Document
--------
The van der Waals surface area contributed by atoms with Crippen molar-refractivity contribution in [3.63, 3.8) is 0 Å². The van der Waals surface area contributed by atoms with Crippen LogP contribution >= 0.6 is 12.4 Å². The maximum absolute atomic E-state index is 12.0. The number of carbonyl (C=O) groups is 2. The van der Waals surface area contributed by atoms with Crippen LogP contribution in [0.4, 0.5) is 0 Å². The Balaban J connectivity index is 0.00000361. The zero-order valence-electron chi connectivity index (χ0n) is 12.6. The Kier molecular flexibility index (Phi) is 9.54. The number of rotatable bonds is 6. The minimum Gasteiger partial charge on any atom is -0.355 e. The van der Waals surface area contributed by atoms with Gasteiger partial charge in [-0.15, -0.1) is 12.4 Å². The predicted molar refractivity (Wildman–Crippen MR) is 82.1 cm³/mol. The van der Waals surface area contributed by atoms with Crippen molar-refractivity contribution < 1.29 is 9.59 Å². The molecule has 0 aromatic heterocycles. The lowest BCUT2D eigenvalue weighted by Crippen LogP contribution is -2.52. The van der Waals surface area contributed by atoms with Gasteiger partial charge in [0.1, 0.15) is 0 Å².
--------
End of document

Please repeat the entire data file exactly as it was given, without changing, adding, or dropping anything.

The van der Waals surface area contributed by atoms with Crippen molar-refractivity contribution in [3.63, 3.8) is 0 Å². The van der Waals surface area contributed by atoms with Crippen LogP contribution >= 0.6 is 12.4 Å². The maximum absolute atomic E-state index is 12.0. The number of carbonyl (C=O) groups is 2. The van der Waals surface area contributed by atoms with Crippen LogP contribution in [0.4, 0.5) is 0 Å². The Balaban J connectivity index is 0.00000361. The zero-order valence-electron chi connectivity index (χ0n) is 12.6. The Kier molecular flexibility index (Phi) is 9.54. The number of rotatable bonds is 6. The minimum Gasteiger partial charge on any atom is -0.355 e. The van der Waals surface area contributed by atoms with Gasteiger partial charge in [-0.15, -0.1) is 12.4 Å². The predicted molar refractivity (Wildman–Crippen MR) is 82.1 cm³/mol. The van der Waals surface area contributed by atoms with Crippen molar-refractivity contribution < 1.29 is 9.59 Å². The molecule has 0 aromatic heterocycles. The lowest BCUT2D eigenvalue weighted by Crippen LogP contribution is -2.52. The van der Waals surface area contributed by atoms with Gasteiger partial charge in [0.1, 0.15) is 0 Å².